Intrinsically disordered regions (IDRs) represent a large percentage of overall nuclear protein content. The prevailing dogma is that IDRs engage in non-specific interactions because they are poorly constrained by evolutionary selection. Here, we demonstrate that condensate formation and heterotypic interactions are distinct and separable features of an IDR within the ARID1A/B subunits of the mSWI/SNF chromatin remodeler, cBAF, and establish distinct “sequence grammars” underlying each contribution. Condensation is driven by uniformly distributed tyrosine residues, and partner interactions are mediated by non-random blocks rich in alanine, glycine, and glutamine residues. These features concentrate a specific cBAF protein-protein interaction network and are essential for chromatin localization and activity. Importantly, human disease-associated perturbations in ARID1B IDR sequence grammars disrupt cBAF function in cells. Together, these data identify IDR contributions to chromatin remodeling and explain how phase separation provides a mechanism through which both genomic localization and functional partner recruitment are achieved.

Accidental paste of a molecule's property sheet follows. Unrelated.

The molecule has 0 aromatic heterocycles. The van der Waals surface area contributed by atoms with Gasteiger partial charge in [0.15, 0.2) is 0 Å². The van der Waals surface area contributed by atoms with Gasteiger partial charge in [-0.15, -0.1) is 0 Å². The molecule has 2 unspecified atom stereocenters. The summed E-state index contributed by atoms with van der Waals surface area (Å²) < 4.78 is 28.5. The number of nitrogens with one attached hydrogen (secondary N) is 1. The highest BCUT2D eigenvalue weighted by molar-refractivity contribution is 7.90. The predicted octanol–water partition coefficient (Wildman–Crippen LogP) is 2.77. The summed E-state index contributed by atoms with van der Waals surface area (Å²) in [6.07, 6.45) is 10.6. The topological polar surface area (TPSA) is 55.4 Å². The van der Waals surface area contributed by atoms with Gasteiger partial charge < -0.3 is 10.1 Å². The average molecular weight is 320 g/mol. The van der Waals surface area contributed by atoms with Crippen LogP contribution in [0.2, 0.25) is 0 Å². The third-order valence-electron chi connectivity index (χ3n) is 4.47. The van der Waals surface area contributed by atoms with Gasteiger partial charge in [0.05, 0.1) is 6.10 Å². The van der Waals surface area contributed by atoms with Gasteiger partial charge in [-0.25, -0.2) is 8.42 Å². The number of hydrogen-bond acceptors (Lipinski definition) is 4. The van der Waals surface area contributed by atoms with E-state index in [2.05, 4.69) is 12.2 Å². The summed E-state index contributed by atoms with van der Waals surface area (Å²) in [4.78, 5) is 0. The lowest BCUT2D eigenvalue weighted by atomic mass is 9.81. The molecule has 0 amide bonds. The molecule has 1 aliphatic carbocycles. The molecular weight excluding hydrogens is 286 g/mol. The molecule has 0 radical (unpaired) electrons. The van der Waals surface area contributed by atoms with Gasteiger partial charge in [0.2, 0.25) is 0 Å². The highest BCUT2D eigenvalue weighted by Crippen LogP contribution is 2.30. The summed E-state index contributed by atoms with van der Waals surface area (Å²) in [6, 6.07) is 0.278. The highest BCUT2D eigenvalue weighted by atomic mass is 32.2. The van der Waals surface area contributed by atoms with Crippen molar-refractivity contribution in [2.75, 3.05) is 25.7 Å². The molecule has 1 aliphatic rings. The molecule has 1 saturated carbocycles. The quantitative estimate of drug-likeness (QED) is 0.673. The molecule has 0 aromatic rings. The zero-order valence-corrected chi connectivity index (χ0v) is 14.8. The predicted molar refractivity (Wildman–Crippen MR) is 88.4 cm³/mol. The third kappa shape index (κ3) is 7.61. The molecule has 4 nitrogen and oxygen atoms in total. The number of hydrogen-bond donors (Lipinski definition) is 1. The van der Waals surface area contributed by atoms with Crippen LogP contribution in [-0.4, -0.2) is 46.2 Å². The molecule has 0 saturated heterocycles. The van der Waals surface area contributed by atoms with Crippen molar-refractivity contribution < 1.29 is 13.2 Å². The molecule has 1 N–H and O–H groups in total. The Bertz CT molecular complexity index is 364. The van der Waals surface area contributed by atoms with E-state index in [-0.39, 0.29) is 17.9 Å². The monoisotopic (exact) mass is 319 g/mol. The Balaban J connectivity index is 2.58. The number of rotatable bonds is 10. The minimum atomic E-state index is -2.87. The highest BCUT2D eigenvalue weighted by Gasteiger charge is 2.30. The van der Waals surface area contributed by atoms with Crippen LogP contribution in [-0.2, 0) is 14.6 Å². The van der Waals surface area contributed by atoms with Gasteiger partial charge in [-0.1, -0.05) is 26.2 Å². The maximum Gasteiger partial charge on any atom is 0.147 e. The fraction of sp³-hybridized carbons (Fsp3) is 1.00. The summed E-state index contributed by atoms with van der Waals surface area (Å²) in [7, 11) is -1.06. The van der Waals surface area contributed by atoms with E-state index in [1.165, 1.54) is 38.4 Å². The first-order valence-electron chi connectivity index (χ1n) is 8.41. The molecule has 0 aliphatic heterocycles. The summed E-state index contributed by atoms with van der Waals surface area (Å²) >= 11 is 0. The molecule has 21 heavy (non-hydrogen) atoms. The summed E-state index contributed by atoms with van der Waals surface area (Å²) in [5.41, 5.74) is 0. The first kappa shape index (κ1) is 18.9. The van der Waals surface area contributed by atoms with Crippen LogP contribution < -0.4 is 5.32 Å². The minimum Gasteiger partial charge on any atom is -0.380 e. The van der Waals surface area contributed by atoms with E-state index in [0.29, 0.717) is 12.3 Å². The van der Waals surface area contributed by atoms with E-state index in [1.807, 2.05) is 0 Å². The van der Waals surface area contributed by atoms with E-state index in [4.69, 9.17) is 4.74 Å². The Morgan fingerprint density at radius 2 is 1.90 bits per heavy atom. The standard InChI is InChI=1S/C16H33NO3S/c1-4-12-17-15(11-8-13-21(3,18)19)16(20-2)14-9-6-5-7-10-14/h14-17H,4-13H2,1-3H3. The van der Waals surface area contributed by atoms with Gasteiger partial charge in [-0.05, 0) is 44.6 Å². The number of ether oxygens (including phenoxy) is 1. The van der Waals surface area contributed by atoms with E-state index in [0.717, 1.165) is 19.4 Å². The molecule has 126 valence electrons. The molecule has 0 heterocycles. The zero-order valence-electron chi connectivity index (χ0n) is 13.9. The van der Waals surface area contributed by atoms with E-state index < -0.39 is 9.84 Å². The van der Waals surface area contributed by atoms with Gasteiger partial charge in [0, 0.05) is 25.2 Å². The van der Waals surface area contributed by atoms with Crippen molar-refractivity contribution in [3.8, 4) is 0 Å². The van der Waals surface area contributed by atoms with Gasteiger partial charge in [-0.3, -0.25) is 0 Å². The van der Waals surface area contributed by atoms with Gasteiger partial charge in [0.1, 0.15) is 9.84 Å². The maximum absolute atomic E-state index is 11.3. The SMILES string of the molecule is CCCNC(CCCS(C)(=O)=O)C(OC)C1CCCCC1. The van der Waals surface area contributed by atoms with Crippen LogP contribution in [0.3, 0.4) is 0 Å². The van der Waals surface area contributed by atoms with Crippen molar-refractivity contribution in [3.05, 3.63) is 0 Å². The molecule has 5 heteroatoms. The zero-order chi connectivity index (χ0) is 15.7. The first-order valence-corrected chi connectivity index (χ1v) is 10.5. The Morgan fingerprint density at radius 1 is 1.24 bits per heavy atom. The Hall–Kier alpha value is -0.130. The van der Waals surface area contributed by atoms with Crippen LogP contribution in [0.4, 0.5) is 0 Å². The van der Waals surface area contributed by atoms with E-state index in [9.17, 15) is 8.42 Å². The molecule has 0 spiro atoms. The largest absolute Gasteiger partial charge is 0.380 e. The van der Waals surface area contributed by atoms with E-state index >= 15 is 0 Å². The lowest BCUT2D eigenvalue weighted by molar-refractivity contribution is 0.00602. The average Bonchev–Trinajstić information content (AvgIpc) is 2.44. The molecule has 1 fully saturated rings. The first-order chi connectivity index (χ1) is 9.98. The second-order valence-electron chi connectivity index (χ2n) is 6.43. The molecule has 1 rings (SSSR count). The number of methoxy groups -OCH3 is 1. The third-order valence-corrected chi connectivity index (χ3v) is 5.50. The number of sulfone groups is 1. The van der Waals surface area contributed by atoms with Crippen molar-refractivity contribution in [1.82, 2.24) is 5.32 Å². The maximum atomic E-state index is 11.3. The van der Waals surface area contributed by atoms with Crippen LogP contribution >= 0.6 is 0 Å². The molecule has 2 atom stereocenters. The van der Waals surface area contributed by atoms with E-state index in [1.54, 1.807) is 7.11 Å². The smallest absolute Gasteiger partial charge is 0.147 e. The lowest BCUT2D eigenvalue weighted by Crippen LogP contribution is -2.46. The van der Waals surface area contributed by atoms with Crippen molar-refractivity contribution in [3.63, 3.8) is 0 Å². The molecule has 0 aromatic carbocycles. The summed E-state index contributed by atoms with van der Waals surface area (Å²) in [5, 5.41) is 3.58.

- ATP-dependent chromatin remodeling
- cBAF complexes
- intrinsically disordered regions
- mammalian SWI/SNF complexes
- phase separation
- transcription factors